Clinical significance of the metastatic lymph-node ratio in early gastric cancer

J Gastrointest Surg. 2008 Mar;12(3):542-9. doi: 10.1007/s11605-007-0239-3. Epub 2007 Sep 13.


The metastatic lymph-node ratio has important prognostic value in gastric cancer; this study focused on its significance in early gastric cancer. In total, 1,472 patients with early gastric cancer underwent curative gastrectomy between 1992 and 2001. Of these, 166 (11.3%) had histologically proven lymph-node metastasis. Prognostic factors were identified by univariate and multivariate analyses. Metastasis was evaluated using the Japanese Classification of Gastric Carcinoma (JGC) and the Union Internationale Contre le Cancer/Tumor, Node, Metastasis (UICC/TNM) Classification. The metastatic lymph-node ratio was calculated using the hazard ratio. The cut-off values for the metastatic lymph-node ratio were set at 0, <0.15, >or=0.15 to <0.30, and >or=0.30. The numbers of dissected and metastatic lymph nodes were correlated, but the number of dissected lymph nodes and the metastatic lymph-node ratio was not related. The JGC and UICC/TNM classification demonstrated stage migration and heterogeneous stratification for disease-specific survival. The metastatic lymph-node ratio showed less stage migration and homogenous stratification. The metastatic lymph-node ratio may be a superior method of classification, which provides also accurate prognostic stratification for early gastric cancer patients.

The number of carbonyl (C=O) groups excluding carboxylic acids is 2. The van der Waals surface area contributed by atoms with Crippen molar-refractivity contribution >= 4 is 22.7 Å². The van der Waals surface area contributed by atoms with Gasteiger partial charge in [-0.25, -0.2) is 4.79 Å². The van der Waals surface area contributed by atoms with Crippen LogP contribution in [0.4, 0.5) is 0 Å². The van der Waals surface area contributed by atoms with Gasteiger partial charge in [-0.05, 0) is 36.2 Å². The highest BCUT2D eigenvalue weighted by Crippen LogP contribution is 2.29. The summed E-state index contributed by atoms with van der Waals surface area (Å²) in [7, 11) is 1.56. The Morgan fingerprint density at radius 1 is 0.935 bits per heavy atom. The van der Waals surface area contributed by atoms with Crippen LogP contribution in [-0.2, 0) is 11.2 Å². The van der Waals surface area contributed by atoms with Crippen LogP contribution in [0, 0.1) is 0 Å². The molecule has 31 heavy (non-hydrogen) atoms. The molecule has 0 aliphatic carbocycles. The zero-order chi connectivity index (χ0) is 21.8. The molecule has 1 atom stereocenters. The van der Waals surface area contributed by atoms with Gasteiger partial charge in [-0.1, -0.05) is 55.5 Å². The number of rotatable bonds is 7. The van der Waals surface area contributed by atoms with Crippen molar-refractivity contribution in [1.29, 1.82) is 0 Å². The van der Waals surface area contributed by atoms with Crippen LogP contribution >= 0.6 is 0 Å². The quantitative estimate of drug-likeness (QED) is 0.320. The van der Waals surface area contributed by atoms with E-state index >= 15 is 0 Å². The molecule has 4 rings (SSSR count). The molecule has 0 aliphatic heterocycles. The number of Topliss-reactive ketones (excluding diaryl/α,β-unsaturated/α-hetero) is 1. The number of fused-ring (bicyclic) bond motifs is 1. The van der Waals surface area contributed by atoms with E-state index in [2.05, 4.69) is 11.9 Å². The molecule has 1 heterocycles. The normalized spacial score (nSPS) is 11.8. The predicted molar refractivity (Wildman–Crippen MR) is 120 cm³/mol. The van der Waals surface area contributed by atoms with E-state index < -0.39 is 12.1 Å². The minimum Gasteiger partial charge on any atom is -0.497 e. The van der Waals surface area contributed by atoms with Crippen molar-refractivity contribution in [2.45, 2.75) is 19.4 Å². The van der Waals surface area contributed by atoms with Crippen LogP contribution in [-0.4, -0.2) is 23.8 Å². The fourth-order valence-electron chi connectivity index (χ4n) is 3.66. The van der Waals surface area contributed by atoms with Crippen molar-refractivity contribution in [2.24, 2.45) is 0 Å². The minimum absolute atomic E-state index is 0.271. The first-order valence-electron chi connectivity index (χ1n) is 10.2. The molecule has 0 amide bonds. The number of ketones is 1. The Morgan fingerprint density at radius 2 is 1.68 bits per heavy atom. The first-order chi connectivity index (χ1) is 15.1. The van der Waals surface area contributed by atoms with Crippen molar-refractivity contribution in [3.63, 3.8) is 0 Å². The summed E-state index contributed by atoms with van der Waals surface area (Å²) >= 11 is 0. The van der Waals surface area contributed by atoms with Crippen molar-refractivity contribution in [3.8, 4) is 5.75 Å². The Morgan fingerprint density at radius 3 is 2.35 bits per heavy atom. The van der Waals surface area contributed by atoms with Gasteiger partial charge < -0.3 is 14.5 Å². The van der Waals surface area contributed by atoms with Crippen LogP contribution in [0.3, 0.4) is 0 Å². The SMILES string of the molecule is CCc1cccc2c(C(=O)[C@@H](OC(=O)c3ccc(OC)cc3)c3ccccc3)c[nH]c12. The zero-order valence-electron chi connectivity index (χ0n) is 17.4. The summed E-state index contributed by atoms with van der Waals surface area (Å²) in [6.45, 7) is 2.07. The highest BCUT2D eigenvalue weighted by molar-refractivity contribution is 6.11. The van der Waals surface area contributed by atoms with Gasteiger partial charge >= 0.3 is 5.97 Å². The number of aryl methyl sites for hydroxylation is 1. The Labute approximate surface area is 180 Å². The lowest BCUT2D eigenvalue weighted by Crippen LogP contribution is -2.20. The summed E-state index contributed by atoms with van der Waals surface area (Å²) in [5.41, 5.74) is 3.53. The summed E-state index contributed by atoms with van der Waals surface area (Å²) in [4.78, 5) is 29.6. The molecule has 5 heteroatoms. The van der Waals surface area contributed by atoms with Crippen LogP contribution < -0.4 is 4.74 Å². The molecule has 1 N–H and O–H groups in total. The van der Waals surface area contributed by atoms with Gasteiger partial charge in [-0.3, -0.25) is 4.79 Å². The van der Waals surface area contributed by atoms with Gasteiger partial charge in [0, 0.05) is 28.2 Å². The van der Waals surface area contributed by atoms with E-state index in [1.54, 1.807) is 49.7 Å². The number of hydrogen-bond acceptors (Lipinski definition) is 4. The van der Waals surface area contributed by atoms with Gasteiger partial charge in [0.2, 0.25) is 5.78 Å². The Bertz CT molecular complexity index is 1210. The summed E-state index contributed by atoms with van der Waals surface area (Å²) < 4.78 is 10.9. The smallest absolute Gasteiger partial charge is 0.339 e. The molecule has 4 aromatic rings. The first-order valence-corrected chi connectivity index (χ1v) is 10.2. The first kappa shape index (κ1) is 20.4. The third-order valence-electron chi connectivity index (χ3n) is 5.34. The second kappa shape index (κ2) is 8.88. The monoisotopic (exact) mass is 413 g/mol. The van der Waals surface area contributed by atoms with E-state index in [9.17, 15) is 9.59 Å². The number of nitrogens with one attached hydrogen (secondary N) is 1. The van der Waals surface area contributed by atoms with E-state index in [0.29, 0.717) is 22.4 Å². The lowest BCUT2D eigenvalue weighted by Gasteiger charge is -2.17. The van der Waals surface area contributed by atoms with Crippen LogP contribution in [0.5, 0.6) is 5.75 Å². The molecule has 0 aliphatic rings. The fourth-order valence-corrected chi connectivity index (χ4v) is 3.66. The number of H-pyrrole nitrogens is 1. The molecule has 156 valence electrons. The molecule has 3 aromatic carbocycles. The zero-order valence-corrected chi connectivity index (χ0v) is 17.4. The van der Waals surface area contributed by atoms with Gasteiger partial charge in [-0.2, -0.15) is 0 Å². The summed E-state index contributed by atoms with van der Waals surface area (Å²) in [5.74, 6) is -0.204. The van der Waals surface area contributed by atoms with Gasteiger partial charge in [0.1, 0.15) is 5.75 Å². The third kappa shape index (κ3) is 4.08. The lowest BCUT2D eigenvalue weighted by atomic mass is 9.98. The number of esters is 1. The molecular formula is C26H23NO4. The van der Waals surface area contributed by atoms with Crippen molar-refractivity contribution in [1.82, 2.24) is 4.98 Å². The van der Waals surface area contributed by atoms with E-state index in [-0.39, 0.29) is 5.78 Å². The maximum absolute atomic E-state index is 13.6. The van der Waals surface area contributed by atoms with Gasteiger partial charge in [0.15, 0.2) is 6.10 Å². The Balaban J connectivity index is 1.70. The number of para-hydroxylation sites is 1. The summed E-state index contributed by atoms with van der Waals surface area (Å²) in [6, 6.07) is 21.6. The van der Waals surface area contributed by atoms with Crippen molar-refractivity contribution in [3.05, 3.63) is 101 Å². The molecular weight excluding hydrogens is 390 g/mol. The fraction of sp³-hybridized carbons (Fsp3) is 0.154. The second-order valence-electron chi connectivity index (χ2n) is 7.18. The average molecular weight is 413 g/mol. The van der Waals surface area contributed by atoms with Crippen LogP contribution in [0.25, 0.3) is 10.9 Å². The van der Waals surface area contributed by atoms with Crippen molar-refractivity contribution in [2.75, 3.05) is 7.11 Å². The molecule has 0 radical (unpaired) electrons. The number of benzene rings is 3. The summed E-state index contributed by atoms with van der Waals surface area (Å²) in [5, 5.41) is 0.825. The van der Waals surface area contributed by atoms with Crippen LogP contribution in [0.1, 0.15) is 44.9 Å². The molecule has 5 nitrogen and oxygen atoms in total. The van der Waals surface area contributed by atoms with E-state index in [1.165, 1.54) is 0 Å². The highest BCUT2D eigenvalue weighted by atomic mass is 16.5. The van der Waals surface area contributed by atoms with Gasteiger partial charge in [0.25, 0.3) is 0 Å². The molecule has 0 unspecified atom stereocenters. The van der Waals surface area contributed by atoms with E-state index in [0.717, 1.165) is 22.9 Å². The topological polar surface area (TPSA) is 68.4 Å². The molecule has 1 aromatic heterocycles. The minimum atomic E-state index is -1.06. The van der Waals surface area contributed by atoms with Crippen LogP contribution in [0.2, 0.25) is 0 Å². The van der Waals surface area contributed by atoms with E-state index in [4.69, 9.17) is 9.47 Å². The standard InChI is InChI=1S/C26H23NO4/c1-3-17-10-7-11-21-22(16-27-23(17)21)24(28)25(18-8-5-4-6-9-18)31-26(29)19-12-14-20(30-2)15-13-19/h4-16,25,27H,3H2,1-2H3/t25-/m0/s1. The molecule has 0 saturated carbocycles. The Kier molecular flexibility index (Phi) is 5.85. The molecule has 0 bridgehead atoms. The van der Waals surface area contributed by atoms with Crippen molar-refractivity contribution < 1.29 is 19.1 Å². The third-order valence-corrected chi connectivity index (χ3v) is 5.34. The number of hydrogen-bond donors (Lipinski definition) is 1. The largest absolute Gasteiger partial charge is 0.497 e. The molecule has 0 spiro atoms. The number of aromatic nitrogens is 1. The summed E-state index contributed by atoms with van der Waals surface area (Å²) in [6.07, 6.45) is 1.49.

Publication types

  • Comparative Study

MeSH terms

  • Aged
  • Female
  • Humans
  • Lymphatic Metastasis
  • Male
  • Middle Aged
  • Neoplasm Staging / classification*
  • Retrospective Studies
  • Stomach Neoplasms / mortality*
  • Stomach Neoplasms / pathology*
  • Survival Analysis